A message from Michelle: Maggots of Lucilia sericata (greenbottle fly) are great at cleaning up wounds, and kill bacteria in the process. We’re currently crowd funding a trial to use maggots against the flesh eating bacterium Mycobacterium ulcerans, that causes Bairnsdale ulcer (aka Buruli ulcer). Hoping for reduced time to healing. The project is based at Deakin University in Australia, and we’ve got four days to go and currently 77% funded. Come like visit us athttp://www.pozible.com/project/22449
Steve Haddock remembers every detail about his first ocean encounter with a comb jelly. The open water was a bottomless deep blue. The animal, about the size of a tennis ball, shimmered with bioluminescence. “It was just cruising along like a hover craft,” says Haddock, a marine biologist at Monterey Bay Aquarium Research Institute in Moss Landing, Calif. “Comb jellies are more alien than any aliens people imagine,” he says.
Start with their appearance: The marine animals resemble translucent balloons rigged with flashing, colored lights. Some species glow. When startled, some flash electric blue. Vertical rows, or combs, made of hundreds of iridescent, hairlike cilia run the lengths of their globular bodies (thus the name comb jellies). In some species the cilia are 2 millimeters long — 200 times the length of cilia in other animals — and they beat in coordinated waves, propelling the jellies forward, backward and diagonally in search of prey.
It’s not just their appearance that is wondrous: Slice a comb jelly embryo in two and you get two half-adults that can fertilize themselves to give birth to a perfectly whole offspring. Some can reproduce while they’re still larvae. Though jellies lack eyes, Haddock and his colleagues have discovered proteins that comb jellies use to sense light. Comparative biologists like to joke that on the eighth day, God created comb jellies.
Comb jellies are gelatinous like jellyfish, but the similarity ends there. In body plan, jellyfish resemble the largely sessile, almost plantlike sea anemones, corals and other cnidarians: a group that dates back at least 550 million years. While jellyfish and other cnidarians have nerve cells that form a loose network in their bodies, comb jellies have a more sophisticated nervous system with a rudimentary brain and cellular connections called synapses that are also found in flies, humans and most other animals.
Yet, detailed looks at the genomes of two species of comb jellies suggest, surprisingly, that they are the more primitive animals, and not the jellyfish, sea anemones or corals, as has long been thought. It’s even possible that the sophisticated comb jelly lineage may have evolved before the brainless, gutless, muscle-less sea sponges.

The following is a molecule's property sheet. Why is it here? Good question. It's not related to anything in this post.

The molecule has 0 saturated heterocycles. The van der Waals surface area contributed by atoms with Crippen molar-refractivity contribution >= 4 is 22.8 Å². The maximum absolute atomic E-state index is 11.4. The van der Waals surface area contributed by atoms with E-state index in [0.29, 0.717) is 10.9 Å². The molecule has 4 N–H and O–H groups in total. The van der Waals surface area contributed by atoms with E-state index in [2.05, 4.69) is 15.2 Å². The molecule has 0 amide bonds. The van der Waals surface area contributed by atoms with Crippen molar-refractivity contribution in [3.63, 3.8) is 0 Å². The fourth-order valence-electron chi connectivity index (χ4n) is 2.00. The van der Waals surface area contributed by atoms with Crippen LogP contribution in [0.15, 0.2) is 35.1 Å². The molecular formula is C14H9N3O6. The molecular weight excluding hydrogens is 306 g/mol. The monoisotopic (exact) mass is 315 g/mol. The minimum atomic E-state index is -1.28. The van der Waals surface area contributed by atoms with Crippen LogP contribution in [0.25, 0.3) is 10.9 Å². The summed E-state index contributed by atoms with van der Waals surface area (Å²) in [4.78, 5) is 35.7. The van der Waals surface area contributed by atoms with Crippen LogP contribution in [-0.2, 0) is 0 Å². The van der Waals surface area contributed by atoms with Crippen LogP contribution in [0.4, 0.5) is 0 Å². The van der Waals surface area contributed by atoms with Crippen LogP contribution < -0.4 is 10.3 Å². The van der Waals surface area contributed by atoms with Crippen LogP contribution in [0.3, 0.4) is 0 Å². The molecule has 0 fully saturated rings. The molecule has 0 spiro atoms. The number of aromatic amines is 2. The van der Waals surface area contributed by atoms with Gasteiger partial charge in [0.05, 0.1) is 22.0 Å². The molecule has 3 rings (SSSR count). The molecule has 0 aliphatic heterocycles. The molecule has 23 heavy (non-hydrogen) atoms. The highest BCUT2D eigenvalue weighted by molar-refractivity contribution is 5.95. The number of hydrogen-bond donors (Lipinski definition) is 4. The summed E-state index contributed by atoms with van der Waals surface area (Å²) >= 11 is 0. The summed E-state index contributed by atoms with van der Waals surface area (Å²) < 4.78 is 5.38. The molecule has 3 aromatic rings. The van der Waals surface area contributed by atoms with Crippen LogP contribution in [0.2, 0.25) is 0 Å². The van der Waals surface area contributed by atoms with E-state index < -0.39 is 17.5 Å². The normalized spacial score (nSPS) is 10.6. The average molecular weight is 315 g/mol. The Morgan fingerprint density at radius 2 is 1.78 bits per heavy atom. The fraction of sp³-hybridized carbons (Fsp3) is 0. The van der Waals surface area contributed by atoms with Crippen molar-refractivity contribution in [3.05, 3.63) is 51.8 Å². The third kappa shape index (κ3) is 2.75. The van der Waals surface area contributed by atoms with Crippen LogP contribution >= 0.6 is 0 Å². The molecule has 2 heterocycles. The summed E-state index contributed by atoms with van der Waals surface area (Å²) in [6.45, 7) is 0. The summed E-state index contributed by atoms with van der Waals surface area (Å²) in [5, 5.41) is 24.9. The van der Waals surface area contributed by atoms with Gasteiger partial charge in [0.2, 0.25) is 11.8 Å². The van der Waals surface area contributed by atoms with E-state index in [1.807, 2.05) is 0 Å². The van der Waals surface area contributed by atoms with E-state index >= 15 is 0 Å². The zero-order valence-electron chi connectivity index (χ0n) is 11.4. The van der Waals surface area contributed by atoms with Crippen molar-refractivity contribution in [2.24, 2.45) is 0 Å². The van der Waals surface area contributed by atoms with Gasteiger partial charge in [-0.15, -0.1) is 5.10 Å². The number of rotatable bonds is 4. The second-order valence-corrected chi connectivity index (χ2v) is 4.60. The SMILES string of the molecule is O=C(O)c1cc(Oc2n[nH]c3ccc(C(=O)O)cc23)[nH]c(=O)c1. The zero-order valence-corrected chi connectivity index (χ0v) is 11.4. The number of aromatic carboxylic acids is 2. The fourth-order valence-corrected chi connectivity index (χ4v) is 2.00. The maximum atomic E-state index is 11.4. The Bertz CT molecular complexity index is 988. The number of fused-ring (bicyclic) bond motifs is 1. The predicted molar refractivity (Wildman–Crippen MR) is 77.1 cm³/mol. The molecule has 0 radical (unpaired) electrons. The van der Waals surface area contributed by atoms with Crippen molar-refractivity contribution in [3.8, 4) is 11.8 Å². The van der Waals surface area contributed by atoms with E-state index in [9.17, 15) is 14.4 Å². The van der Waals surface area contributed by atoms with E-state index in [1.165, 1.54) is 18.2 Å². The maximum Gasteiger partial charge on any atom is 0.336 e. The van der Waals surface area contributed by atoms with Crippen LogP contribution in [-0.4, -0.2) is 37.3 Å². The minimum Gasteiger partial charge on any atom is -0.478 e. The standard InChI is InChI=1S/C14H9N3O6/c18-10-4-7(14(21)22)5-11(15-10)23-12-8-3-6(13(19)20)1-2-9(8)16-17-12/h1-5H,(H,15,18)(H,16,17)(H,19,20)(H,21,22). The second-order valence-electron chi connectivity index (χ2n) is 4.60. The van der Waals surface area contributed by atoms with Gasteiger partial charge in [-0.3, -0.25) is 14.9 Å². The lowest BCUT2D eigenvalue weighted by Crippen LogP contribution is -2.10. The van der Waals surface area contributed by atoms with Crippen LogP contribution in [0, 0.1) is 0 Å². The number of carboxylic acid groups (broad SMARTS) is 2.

NASA has eight new astronauts — its first new batch in four years.
The space agency announced its newest astronaut class Monday. Among the lucky candidates: the first female fighter pilot to become an astronaut in nearly two decades. A female helicopter pilot also is in the group. In fact, four of the eight are women, the highest percentage of female astronaut candidates ever selected by NASA.
The eight were chosen from the second largest pool of applications ever received — over 6,100 — NASA said.
Among them are Nicole Aunapu Mann, 35, a Marine Corps major and F/A 18 pilot; and Anne McClain, 34, a major in the US Army and OH-58 helicopter pilot.
The others are Jessica Meir, 35, an assistant professor of anesthesia at Harvard Medical School and Christina Hammock, 34, who is National Oceanographic and Atmospheric Administration (NOAA) Station Chief in American Samoa.
The male astronaut candidates are former naval aviator Josh Cassada, 39; Navy lieutenant commander and F/A 18 pilot Victor Glover, 37; Tyler Hague, 37, a US Air Force colonel working to tackle improvised explosive devices; and Andrew Morgan, 37, an army major and physician of emergency medicine.
Astrophysicists have discovered why high-power X-ray light is so often detected around black holes, when its gravity apparently prevents light from escaping . Their research revealed that gas being sucked into a black hole passes through a region 2,000 times hotter than the Sun and is heated up so much that it’s inevitable for high-power X-rays to be released.